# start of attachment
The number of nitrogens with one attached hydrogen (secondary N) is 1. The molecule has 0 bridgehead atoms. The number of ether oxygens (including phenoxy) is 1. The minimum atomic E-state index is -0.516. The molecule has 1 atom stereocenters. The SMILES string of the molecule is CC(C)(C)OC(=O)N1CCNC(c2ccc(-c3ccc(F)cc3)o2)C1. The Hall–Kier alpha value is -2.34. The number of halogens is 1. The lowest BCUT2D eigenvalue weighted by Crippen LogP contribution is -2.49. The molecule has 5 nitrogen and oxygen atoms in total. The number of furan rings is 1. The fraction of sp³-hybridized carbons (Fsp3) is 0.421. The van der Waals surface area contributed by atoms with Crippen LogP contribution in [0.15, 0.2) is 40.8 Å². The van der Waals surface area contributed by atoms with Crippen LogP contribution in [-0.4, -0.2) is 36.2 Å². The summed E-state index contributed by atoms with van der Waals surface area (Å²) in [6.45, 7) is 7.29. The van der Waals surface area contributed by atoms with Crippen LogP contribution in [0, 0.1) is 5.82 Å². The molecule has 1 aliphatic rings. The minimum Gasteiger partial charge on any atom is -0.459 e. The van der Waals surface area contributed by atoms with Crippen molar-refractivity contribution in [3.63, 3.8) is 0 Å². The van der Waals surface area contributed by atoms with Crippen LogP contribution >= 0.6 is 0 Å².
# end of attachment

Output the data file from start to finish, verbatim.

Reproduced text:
The number of nitrogens with one attached hydrogen (secondary N) is 1. The molecule has 0 bridgehead atoms. The number of ether oxygens (including phenoxy) is 1. The minimum atomic E-state index is -0.516. The molecule has 1 atom stereocenters. The SMILES string of the molecule is CC(C)(C)OC(=O)N1CCNC(c2ccc(-c3ccc(F)cc3)o2)C1. The Hall–Kier alpha value is -2.34. The number of halogens is 1. The lowest BCUT2D eigenvalue weighted by Crippen LogP contribution is -2.49. The molecule has 5 nitrogen and oxygen atoms in total. The number of furan rings is 1. The fraction of sp³-hybridized carbons (Fsp3) is 0.421. The van der Waals surface area contributed by atoms with Crippen LogP contribution in [0.15, 0.2) is 40.8 Å². The van der Waals surface area contributed by atoms with Crippen LogP contribution in [-0.4, -0.2) is 36.2 Å². The summed E-state index contributed by atoms with van der Waals surface area (Å²) in [6.45, 7) is 7.29. The van der Waals surface area contributed by atoms with Crippen LogP contribution in [0, 0.1) is 5.82 Å². The molecule has 1 aliphatic rings. The minimum Gasteiger partial charge on any atom is -0.459 e. The van der Waals surface area contributed by atoms with Crippen molar-refractivity contribution in [3.63, 3.8) is 0 Å². The van der Waals surface area contributed by atoms with Crippen LogP contribution >= 0.6 is 0 Å².